2022 was a year of transition for the scholarly communications community. We began the year in a liminal space, in between what was and what’s next. We’re still in that “in-between” but our destination is now in sight. 2024 will mark the end of many of cOAlition S’s alllowances for things like transformative journals and agreements, while 2026 will see full implementation of the new US policies for access to papers and data from federally funded research. Change can be difficult, but with it comes opportunity, and now that we have a clear vision of where we need to end up (the first US agency policy, from NASA, has already been released), plans can be put into motion. 2023 is sure to be a year of directed action, rather than waiting for direction.

That said, a last look at 2022 in The Scholarly Kitchen is warranted, before we move boldly into the future.

Wooden cubes changing calendar date from 2022 to 2023

We published 232 posts, and saw a significant drop in readership, which began around March of the year. Our daily posts were still read at the same rate as previous years, but our back content saw less daily usage. Some of this may stem from changes in search engine algorithms, and some from our older material becoming increasingly obsolete. This is a good thing, as it marks a clear sign of progress that fewer people seem to care about articles tracking Impact Factor changes for PLOS ONE. We passed the 17 million all-time views mark earlier this year, as well as surpassing 7 million all time visitors and 25,000 Twitter followers.

Slightly more than one quarter of our posts were by guest authors, about the same level as last year (and please do consider writing for us, the more viewpoints the better). We rotated off some of our long-term Chefs who had ceased to write regularly for us, though I hope all will continue to contribute in the future, and added one new regular author, Roy Kaufman.

Our top 10 countries for readership in 2022 were (in order), the United States ( 53%), the UK, Canada, Australia, Germany, India, The Netherlands, Japan, China, and France (China joining the top 10 for the first time).

The Scholarly Kitchen’s most-read posts during 2022 were:

  1. Guest Post – MDPI’s Remarkable Growth
  2. Guest Post – Publishing Fast and Slow: A Review of Publishing Speed in the Last Decade
  3. Let the Metadata Wars Begin
  4. Transformative Agreements: A Primer
  5. Sci-Hub: How Does it Work?
  6. Understanding Experimental Controls
  7. Decoupling from Russia
  8. How Will Academia Handle the Zero Embargo?
  9. Elsevier’s ScienceDirect as Content Supercontinent? 
  10. The Beginning of the End of Publisher-Society Partner Contracts

If we limit the most-read list to posts that were written in 2022, our top posts for the year are as follows:

  1. Guest Post – Publishing Fast and Slow: A Review of Publishing Speed in the Last Decade
  2. Let the Metadata Wars Begin
  3. Decoupling from Russia
  4. How Will Academia Handle the Zero Embargo?
  5. Elsevier’s ScienceDirect as Content Supercontinent? 
  6. The Beginning of the End of Publisher-Society Partner Contracts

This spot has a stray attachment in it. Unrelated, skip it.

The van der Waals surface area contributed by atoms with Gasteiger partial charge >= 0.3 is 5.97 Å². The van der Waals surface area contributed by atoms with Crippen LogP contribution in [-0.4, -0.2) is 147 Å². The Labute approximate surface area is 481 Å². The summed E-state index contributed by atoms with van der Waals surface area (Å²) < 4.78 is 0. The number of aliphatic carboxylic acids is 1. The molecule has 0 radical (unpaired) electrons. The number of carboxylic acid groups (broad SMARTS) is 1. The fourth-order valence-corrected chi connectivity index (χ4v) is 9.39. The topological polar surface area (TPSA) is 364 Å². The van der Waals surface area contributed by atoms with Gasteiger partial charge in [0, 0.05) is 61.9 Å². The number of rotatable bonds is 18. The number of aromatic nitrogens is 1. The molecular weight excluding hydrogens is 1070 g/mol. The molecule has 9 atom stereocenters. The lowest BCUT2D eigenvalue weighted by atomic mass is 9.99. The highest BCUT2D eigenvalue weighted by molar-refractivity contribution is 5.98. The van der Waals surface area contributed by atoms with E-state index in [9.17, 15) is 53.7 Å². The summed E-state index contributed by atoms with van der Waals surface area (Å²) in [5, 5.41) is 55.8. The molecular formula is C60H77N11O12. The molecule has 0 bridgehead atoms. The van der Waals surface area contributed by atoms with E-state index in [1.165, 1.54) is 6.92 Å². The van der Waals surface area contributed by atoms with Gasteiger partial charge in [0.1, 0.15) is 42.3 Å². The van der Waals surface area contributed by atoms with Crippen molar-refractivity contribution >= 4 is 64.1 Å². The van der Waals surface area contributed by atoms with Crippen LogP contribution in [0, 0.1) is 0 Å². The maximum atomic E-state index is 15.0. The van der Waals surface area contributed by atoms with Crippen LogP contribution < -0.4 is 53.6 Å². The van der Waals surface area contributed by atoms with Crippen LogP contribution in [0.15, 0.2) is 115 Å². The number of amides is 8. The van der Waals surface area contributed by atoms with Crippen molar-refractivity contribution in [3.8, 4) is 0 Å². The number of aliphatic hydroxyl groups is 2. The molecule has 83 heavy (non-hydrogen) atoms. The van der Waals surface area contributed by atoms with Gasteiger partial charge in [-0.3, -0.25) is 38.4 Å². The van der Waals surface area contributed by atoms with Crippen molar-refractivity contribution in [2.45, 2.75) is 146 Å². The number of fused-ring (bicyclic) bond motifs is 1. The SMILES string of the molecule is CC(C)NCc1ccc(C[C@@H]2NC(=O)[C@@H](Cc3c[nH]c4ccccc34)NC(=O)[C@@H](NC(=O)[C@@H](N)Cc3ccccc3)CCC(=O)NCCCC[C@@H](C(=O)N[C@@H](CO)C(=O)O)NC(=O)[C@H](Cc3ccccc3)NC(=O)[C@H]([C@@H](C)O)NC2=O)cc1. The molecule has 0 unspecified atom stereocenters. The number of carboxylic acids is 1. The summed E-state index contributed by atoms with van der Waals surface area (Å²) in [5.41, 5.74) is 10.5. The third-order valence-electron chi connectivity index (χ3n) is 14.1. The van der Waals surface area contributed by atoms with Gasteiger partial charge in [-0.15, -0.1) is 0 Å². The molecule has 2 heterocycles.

7. A New OSTP Memo: Some Initial Observations and Questions
  8. Guest Post — Who Cares About Publication Integrity?
  9. A Reorganization at Elsevier
  10. The End of Journal Impact Factor Purgatory (and Numbers to the Thousandths)

As usual, it’s quite a mixed bag. A few now-perennial posts show up in the first list above (Sci-Hub and Experimental Controls) likely due to search engine traffic from people trying to put both to use. MDPI’s phenomenal rise through ruthless optimization and efficiency continues to capture interest (key to the top post of 2022 on publication speed as well). Coverage of the OSTP’s Nelson Memo was unsurprisingly widely read, as were posts about some significant shifts in the way major commercial publishers are realigning their businesses. And of course, it wouldn’t be a year-end list without at least one Impact Factor article.

What will top the 2023 charts? My guess is as good as yours, but I expect to see even more acceleration in industry consolidation and (hopefully) some bold open access business model experiments.

Happy New Year to all!

David Crotty

David Crotty

David Crotty is a Senior Consultant at Clarke & Esposito, a boutique management consulting firm focused on strategic issues related to professional and academic publishing and information services. Previously, David was the Editorial Director, Journals Policy for Oxford University Press. He oversaw journal policy across OUP’s journals program, drove technological innovation, and served as an information officer. David acquired and managed a suite of research society-owned journals with OUP, and before that was the Executive Editor for Cold Spring Harbor Laboratory Press, where he created and edited new science books and journals, along with serving as a journal Editor-in-Chief. He has served on the Board of Directors for the STM Association, the Society for Scholarly Publishing and CHOR, Inc., as well as The AAP-PSP Executive Council. David received his PhD in Genetics from Columbia University and did developmental neuroscience research at Caltech before moving from the bench to publishing.


4 Thoughts on "The Year in Review: 2022 in The Scholarly Kitchen"

Thanks for this article David.
I hail from the twin island Caribbean country of Trinidad and Tobago.
Who knows, maybe in 2023, a Caribbean country would join the ranks re The Scholarly Kitchen readership.

I don’t know if this explains the readership drop, but I suddenly stopped receiving daily emails in July 2022 after more than 10 years, and eventually resubscribed once I noticed. Not sure if others experienced this. Thanks for the interesting post.

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